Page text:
With E3 right around the corner, we have a solid couple of days of conferences to look forward to. These flashy affairs are always filled with game announcements and reveals, complete with on-stage demos and trailers. Granted, if you’re tuning into Sony’s or Microsoft’s conferences, there’s always a good fifteen minutes or so dedicated to products and services outside of gaming.
These housekeeping sections (as I like to call them) can fall on the side of boring at times, but occasionally there’s an interesting announcement or expansion of an existing service that will pique my interest. While there’s nothing to suggest we will hear about it this year, I’m desperately hoping to hear more about PlayStation Vue.
For the uninitiated, PlayStation Vue is Sony’s response to the traditional cable subscription companies. Another cord cutting service of sorts, Vue offers different tiers of packages, which usually range from $30 to $50, depending on your region and amount of channels you want access to. With titles being stored on servers ‘in the cloud’, Vue offers most of their content on demand, eliminating the need to watch content ‘live’ or record it for later use.
I imagine that many will not have much experience with Vue in general, but Sony’s streaming service is enjoying a steadily growing adoption rate in my city and workplace. With rising cable costs, that are often bundled into expensive packages, ditching the cable portion of one’s bill is an attractive option for those looking to cut back on costs. Vue is also a godsend for those who have middling internet (that is still reliable enough to stream video), but have to rely on costlier (and occasionally unreliable) satellite TV to enjoy cable programming.
While standard, run-of-the-mill network shows tend to make it to more widespread streaming services over time, Vue’s biggest draw to many is the amount of sports-related programming, where watching live broadcasts is a must. With plenty of ESPN and Fox Sports channels included, and some more obscure sports coverage as well, Vue stands as a legitimate competitor to your traditional cable subscription.
Still, the biggest change that we want to see is the availability of Vue. While you can currently stream to Sony consoles, Amazon Fire TV, Google Chromecast, and iOS devices, the success of Vue is going to depend on its widespread adoption, which can be facilitated by including it on more devices. While I have no doubt that it will make its way to TVs at some point (as a pre-packaged app on ‘smart’ TVs), I’m more interested in seeing PlayStation Vue on PC.
While some might balk at the idea of Sony moving its services to the PC, it’s not completely out of the realm of possibility. A few months ago, Sony expanded the PS4’s remote play feature to desktop PCs, which can be accessed through a downloadable desktop app. Arguably, the PC works better than other devices for remote play, as you can eliminate latency that stems from wireless streaming by wiring devices via Ethernet.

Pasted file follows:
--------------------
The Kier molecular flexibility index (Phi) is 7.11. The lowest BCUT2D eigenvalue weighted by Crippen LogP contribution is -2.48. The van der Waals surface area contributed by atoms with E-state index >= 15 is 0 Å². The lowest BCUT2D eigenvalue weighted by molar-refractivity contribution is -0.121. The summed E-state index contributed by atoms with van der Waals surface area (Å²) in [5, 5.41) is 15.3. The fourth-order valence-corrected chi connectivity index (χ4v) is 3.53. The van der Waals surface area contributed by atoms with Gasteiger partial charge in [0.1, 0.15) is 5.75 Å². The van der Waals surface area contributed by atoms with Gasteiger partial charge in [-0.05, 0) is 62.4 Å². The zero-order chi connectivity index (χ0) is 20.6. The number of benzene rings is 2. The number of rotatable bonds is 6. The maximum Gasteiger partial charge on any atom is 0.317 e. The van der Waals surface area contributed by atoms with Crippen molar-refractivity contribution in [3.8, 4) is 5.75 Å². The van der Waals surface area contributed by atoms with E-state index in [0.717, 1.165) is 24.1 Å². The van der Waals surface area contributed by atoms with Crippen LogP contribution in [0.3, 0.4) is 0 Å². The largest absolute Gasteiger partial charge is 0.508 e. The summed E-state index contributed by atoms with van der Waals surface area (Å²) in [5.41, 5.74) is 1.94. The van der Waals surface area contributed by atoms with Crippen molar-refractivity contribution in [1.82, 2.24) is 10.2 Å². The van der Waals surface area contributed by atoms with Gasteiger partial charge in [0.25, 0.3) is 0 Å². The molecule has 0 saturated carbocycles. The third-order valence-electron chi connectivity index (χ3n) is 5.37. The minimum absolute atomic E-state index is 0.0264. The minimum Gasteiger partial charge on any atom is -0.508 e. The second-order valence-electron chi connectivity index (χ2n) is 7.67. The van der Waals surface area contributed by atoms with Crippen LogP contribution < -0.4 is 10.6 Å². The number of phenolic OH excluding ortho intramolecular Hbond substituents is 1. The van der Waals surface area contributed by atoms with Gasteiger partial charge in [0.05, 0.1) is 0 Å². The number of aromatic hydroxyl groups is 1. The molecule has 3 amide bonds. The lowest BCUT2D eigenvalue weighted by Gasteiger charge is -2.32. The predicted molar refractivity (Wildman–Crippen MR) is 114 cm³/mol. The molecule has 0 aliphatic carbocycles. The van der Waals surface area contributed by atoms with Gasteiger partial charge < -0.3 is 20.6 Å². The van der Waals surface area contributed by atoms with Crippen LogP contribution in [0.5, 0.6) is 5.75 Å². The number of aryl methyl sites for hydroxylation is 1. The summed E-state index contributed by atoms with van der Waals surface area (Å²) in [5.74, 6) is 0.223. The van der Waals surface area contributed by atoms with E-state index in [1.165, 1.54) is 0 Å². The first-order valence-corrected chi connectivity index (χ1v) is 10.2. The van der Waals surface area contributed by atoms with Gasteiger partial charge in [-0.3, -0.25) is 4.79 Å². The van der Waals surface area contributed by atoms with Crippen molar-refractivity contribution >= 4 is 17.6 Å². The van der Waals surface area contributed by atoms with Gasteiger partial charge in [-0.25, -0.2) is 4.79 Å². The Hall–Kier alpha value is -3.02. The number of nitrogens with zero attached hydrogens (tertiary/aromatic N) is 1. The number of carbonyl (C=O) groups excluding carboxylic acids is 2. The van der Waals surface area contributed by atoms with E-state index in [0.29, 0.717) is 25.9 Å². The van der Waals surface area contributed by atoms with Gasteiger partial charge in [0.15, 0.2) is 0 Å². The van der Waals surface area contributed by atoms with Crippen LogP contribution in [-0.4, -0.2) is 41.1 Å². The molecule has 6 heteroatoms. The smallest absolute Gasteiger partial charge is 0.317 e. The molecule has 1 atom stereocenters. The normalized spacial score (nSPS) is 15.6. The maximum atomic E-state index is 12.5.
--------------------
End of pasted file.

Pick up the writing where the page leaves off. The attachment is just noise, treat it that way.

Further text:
When it comes to PlayStation Vue, adapting the service for PCs and laptops would serve as an additional incentive to bring new customers on board, as well as keeping current customers subscribed. The ability to (seamlessly) watch TV on your computer would be a godsend, but being able to take advantage of your subscription throughout your home (and on the go) makes Vue that much more attractive. There’s also the added benefit of multitasking with Vue on a computer, and while I’m sure some cable companies would be hesitant of adding a local DVR feature, the added storage and processing power a computer offers would allow for easier recording of programming.
There’s also the possibility to add PlayStation Now to PCs as well. PlayStation Now, Sony’s on-demand game streaming service, is in full release on the PlayStation 4, 3, and Vita, in addition to select Sony and Samsung TVs. The ability to stream PlayStation 3 games on the fly is alluring, assuming you have a stable internet connection to back it up. With support for PlayStation, PlayStation 2, PlayStation Portable, and even PlayStation 4 games being considered, the streaming service could also see new life on the PC, where the ability to play games from decades ago (through services like Good Old Games) is considered the norm. The more capable hardware of PCs would also allow for increased image quality and fidelity when streaming games, as PlayStation Now is currently capped to 720p at 60 frames per second.
There’s plenty of room and opportunity for Sony to step up its support for the PC, and this even extends to its current iteration of their DualShock controller. While the DualShock 4 can be connected via USB cable to a PC, with a lack of driver support from Sony, it’s up to developers to include native support on a game by game basis. The other option is to use third party software to trick your computer into thinking the DualShock 4 is an XInput device. Wireless connectivity is an option via Bluetooth, but the increased latency when playing wirelessly is too much for certain reflex/timing based games. Whether it take the form of official driver support, or an optional adapter to facilitate wireless connectivity, official support for the DualShock 4 on PC needs to be addressed.
It’s admittedly not as flashy as revealing a new game or reviving a long-forgotten franchise, but Sony has been dedicated to continuing to roll out and expanding their range of services, and we can only hope that they choose to look towards the PC space next. While some might argue that Sony has no need to support the PC space in the first place, there’s a large potential to drive the expansion of their services by adopting it for a widespread platform like the PC, and with Microsoft faltering recently with their roll-out of games on Windows 10, Sony could be poised to gain a foothold and a new audience with increased support for PCs.